According to statewide data provided by Pennsylvania State Police, 47,861 new temporary protection-from-abuse (PFA) orders were processed in 2018. That is an increase of more than 8,700 from the previous year. In Schuylkill County, there were roughly 343 PFA orders processed. The chart below shows a comparison with neighboring counties.
Adjacent County Comparison: Protection From Abuse (2018)
Hearings for PFA are conducted by a judge at the Schuylkill County Court of Common Pleas. Those who violate the conditions of a PFA may be arrested and brought before the court for an Indirect Criminal Contempt hearing.
A PFA is a civil court order that serves to protect an alleged victim from abuse. They apply to abuse that involves members of a family, household, sexual or intimate partners or those who are parents to a child. State statute explains that abusive acts are done with intent. These acts include any of the following:
- Attempting or causing bodily injury, rape, involuntary sexual intercourse, sexual assault, indecent assault, or incest
- Causing someone to have a “reasonable fear” of bodily injury
- Falsely imprisoning the individual(s)
- Sexual or physical abuse of a minor
- Following (stalking) someone, which creates a fear of bodily injury
Those that are seeking a PFA can complete the petition and be issued a temporary order. A judge will review the petition and implement the temporary order if a danger exists. There is never any fee for making a filing. The Sheriff's Office will formally serve the alleged abuser with a copy.
Parties will be summoned to a hearing within 10 business days. At the hearing, the parties can testify, call witnesses, and present evidence. The standard for proving abuse is by the preponderance of the evidence. It is recommended that parties have legal representation for the hearing. If the abuse is proven, the judge will implement a permanent (final) order.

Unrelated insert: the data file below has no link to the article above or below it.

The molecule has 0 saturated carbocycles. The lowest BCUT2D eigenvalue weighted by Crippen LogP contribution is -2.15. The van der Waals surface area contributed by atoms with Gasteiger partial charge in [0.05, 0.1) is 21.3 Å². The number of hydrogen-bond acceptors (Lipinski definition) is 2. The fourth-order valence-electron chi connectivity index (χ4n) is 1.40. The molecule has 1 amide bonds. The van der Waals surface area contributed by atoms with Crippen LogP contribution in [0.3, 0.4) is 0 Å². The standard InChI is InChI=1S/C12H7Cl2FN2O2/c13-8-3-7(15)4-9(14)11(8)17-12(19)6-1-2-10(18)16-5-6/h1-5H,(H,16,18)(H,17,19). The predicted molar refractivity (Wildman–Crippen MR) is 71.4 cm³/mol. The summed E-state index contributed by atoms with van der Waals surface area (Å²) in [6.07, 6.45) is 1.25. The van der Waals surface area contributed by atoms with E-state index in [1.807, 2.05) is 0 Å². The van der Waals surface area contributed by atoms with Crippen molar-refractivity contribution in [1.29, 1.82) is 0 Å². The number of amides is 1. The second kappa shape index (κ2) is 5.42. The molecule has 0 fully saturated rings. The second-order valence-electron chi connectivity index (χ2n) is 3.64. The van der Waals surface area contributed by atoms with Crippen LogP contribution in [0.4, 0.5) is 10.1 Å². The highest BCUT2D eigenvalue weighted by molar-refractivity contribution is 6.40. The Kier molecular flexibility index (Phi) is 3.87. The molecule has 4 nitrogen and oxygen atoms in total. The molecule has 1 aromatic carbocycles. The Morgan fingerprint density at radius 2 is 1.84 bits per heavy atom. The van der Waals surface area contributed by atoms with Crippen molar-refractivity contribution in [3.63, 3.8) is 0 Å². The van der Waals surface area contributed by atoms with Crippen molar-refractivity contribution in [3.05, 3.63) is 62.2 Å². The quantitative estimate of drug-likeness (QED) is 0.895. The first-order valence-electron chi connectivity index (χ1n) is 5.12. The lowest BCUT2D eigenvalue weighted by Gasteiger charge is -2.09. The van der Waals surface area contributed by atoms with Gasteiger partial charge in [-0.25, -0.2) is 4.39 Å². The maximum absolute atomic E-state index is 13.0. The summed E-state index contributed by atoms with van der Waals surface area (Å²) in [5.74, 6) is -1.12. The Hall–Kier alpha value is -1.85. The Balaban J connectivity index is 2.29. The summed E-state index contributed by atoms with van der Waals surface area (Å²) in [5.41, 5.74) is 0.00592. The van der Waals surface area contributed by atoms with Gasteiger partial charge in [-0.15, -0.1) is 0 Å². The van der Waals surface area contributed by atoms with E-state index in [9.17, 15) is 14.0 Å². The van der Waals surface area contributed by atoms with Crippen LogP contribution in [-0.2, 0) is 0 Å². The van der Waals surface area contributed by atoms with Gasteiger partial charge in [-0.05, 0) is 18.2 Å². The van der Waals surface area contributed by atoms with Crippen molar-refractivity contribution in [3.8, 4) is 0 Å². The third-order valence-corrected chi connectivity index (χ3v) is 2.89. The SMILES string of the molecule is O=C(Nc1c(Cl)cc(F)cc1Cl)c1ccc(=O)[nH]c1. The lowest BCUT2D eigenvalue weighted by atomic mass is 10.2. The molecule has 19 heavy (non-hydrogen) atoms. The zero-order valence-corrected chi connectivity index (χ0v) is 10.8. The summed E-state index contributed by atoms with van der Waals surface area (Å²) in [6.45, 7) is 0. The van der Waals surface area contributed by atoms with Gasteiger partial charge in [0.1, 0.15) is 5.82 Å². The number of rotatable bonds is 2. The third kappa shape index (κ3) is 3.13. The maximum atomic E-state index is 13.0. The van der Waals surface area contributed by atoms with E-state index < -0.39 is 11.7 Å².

Possible Conditions (Relief)
The courts may use their discretion to compile the conditions of a PFA. The abuser will be prohibited from stalking, harassing or otherwise abusing the petitioner. The individual will generally be ordered to vacate the residence if the parties live together. The courts can establish provisions when there are minor children such as relating to custody and visitation.
The abuser may be required to provide financial compensation if the petitioner incurred losses related to the abuse. Ongoing financial support may be ordered as needed for housing, medical care, etc. The abuser may be prohibited from purchasing, acquiring, or otherwise possessing firearms or other weapons.
The abuser will typically be required to make no direct or indirect contact with the victim(s). This will generally include visiting the victim's place of employment, school, homes of relatives, etc.
Violating a PFA
The authorities may arrest a party without a warrant when probable cause exists that a PFA was violated. The Pennsylvania State Police maintain a centralized database that compiles data related to PFAs.
Attorney Represents Clients in PFA Hearing
A PFA is often established for the protection of victims of abuse. Unfortunately, some of these accusations are not entirely based on truth. Attorney Joseph D. Lento represents the best interests of his clients at PFA hearings, in hearings for PFA violations, and more. You are encouraged to contact the office today for a case evaluation at (888) 535-3686.